Camille Paglia is a rare thing: a liberal whose positions are cogent and well-reasoned. I think she falls down in the "premises" department: she starts from faulty assumptions. (Such as? The assumption that our health care system needs reform; and the assumption that Democrats are the ones for the job, when Democrats consistently offer socialized models. Paglia says that won't work, yet she wants Democrats to "reform" health care in the US? This is what I'm talking about.)
The main "bad assumption" Paglia makes? "I thought my party was populist, attentive to the needs and wishes of those outside the power structure. And as a product of the 1960s, I thought the Democratic party was passionately committed to freedom of thought and speech." This is where she is wrong: the Democrat party has not been about freedom of thought or speech for a long time, and it has been about Democrats--and Democrats alone!--running things for an even longer time.
Paglia self-identifies as "libertarian"; I think she still hasn't gotten to the mental hurdle of realizing that the Democrat party is anything but libertarian. She is smart enough--and logical enough--to make the intuitive leap necessary to jumping out of her Democrat rut. I wonder what will make that happen?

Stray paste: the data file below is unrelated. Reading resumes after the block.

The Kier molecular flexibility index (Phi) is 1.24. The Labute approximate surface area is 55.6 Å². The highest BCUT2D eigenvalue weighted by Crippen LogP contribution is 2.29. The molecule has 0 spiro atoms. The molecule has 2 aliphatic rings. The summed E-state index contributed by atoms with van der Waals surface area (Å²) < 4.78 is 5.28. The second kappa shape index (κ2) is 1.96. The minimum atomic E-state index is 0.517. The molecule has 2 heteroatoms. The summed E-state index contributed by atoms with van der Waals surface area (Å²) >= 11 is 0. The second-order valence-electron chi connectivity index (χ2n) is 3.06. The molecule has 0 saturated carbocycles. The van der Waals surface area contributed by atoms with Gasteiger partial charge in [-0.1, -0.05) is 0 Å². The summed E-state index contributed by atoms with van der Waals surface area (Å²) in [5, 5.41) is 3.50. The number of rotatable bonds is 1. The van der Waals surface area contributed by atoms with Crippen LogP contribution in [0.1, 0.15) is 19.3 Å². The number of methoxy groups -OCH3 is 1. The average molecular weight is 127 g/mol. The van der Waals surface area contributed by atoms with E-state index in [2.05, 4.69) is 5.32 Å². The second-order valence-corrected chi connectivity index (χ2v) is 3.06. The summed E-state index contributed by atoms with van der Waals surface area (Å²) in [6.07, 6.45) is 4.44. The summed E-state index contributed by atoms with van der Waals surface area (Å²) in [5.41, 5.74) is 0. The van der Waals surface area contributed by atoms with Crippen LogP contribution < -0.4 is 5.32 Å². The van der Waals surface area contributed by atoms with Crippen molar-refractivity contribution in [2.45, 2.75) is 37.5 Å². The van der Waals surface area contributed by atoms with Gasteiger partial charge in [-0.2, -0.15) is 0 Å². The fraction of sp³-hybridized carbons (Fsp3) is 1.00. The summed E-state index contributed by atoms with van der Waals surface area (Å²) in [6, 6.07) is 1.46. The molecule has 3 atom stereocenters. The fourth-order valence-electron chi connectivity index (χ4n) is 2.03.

I guess that's why I like her so much: she is capable of noticing and talking about, in public, the failings of the Democrat party. That's a rare thing for a liberal.
(Skip the third page of the article; it's gunk.)
* * *
Michelle Malkin has a bit about the 11-year-old girl at Obama's "town hall meeting".
Little girl's mother? Big-time Obama donor.
What a surprise.
I didn't bother with watching the thing, because I knew what to expect: everything scripted to ensure that Obama didn't end up with egg on his face. The thing was "invitation only". I knew that it was not a "town hall meeting", but propaganda, and I refuse to waste my time on nonsense.
I have to wonder if there were any signs demonstrating token and mild opposition? If I had that thought earlier I might have watched it--with the sound off--just to see how the White House was playing this: unapologetic propaganda, or with an attempt at making it look balanced? But none of the commentators I habitually read said anything about this kind of thing, so one must assume it was the former.